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Environ Health. 2015 Oct 6;14:80. doi: 10.1186/s12940-015-0064-1.

Air toxics and the risk of autism spectrum disorder: the results of a population based case-control study in southwestern Pennsylvania.

Author information

1
Department of Epidemiology, University of Pittsburgh, Graduate School of Public Health, 130 DeSoto Street, A526 Crabtree, Pittsburgh, PA, 15261, USA. eot1@pitt.edu.
2
Department of Epidemiology, University of Pittsburgh, Graduate School of Public Health, 130 DeSoto Street, A526 Crabtree, Pittsburgh, PA, 15261, USA. lynne.pavlic.marshall@gmail.com.
3
Department of Epidemiology, University of Pittsburgh, Graduate School of Public Health, 130 DeSoto Street, A526 Crabtree, Pittsburgh, PA, 15261, USA. jnrst8@pitt.edu.
4
Department of Biostatistics, University of Pittsburgh, Graduate School of Public Health, Pittsburgh, PA, USA. arena@pitt.edu.
5
Department of Behavioral and Community Health Scienc, University of Pittsburgh, Graduate School of Public Health, Pittsburgh, PA, USA. rks1946@pitt.edu.
6
Department of Environmental and Occupational Health, University of Pittsburgh, Graduate School of Public Health, Pittsburgh, PA, USA. sls157@pitt.edu.

Abstract

BACKGROUND:

Autism spectrum disorders (ASD) constitute a major public health problem affecting one in 68 children. There is little understanding of the causes of ASD despite its serious social impact. Air pollution contains many toxicants known to have adverse effects on the fetus. We conducted a population based case-control study in southwestern Pennsylvania to estimate the association between ASD and 2005 US EPA modeled NATA (National Air Toxics Assessment) levels for 30 neurotoxicants.

METHODS:

A total of 217 ASD cases born between 2005 and 2009 were recruited from local ASD diagnostic and treatment centers. There were two different control groups: 1) interviewed controls (N = 224) frequency matched by child's year of birth, sex and race with complete residential histories from prior to pregnancy through the child's second birthday, and 2) 5,007 controls generated from a random sample of birth certificates (BC controls) using residence at birth. We used logistic regression analysis comparing higher to first quartile of exposure to estimate odds ratios (ORs) and 95% confidence intervals (CI), adjusting for mother's age, education, race, smoking status, child's year of birth and sex.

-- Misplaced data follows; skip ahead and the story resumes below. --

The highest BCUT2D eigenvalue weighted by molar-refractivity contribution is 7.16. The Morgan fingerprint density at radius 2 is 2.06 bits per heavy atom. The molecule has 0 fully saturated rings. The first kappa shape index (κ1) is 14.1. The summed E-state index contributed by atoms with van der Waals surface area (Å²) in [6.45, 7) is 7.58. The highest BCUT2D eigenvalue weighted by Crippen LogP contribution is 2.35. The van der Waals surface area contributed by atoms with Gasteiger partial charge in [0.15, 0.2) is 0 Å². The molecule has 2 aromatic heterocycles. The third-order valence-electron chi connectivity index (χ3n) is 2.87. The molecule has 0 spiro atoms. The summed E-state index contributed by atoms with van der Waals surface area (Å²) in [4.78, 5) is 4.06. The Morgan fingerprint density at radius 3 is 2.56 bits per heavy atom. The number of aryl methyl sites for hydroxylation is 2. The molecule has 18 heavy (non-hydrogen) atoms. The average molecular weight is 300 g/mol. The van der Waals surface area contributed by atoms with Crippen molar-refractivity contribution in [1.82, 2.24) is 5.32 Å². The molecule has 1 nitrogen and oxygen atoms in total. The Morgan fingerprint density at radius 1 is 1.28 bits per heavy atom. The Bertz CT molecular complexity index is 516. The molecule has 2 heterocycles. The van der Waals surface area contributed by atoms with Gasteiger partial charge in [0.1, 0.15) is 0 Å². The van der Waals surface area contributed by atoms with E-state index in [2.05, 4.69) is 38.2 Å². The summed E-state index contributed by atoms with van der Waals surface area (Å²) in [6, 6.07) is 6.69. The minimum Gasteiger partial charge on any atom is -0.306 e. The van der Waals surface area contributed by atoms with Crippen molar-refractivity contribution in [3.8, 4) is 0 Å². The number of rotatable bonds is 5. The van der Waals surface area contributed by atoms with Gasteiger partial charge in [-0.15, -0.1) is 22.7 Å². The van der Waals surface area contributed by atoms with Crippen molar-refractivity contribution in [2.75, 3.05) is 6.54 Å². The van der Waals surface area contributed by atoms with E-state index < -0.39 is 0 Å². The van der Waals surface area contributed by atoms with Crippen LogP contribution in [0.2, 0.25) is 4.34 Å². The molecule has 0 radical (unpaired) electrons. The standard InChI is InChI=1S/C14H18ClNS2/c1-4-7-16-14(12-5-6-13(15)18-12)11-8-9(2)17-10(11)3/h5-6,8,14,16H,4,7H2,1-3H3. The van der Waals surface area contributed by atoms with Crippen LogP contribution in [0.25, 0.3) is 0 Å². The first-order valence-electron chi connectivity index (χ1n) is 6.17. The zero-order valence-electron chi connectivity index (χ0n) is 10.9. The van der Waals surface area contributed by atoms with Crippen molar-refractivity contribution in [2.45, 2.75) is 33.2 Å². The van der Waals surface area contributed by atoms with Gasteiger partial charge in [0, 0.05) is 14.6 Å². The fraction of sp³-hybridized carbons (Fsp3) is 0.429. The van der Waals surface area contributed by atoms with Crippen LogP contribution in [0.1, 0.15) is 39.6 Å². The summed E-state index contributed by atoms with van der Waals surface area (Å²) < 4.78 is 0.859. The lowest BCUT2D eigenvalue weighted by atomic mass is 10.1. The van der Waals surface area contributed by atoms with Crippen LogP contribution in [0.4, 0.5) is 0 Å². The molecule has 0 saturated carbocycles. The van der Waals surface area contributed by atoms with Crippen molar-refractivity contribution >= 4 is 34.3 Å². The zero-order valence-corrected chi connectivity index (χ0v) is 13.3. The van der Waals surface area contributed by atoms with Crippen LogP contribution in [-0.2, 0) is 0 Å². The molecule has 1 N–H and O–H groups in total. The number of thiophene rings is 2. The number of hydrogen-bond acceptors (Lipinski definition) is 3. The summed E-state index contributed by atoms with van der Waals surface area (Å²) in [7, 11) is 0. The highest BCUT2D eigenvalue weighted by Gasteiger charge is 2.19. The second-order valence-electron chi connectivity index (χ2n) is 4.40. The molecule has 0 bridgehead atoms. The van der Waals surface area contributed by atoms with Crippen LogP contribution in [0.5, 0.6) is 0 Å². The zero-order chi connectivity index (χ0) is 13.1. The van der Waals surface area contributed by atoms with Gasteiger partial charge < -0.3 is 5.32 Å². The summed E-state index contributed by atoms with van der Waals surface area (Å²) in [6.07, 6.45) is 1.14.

RESULTS:

Comparing fourth to first quartile exposures for all births, the adjusted OR for styrene was 2.04 (95% CI = 1.17-3.58, p = 0.013) for the interviewed case-control analysis and 1.61 (95% CI = 1.08-2.40, p = 0.018) for the BC analysis. In the BC comparison, chromium also exhibited an elevated OR of 1.60 (95% CI = 1.08-2.38, p = 0.020), which was similarly elevated in the interviewed analysis (OR = 1.52, 95% CI = 0.87-2.66). There were borderline significant ORs for the BC comparison for methylene chloride (OR = 1.41, 95% CI = 0.96-2.07, p = 0.082) and PAHs (OR = 1.44, 95% CI = 0.98-2.11, p = 0.064).

CONCLUSIONS:

Living in areas with higher levels of styrene and chromium during pregnancy was associated with increased risk of ASD, with borderline effects for PAHs and methylene chloride. These results are consistent with other studies. It is unclear, however, whether these chemicals are risk factors themselves or if they reflect the effect of a mixture of pollutants. Future work should include improved spatiotemporal estimates of exposure to air toxics, taking into account the dynamic movement of individuals during daily life.

PMID:
26444407
PMCID:
PMC4596286
DOI:
10.1186/s12940-015-0064-1
[Indexed for MEDLINE]
Free PMC Article

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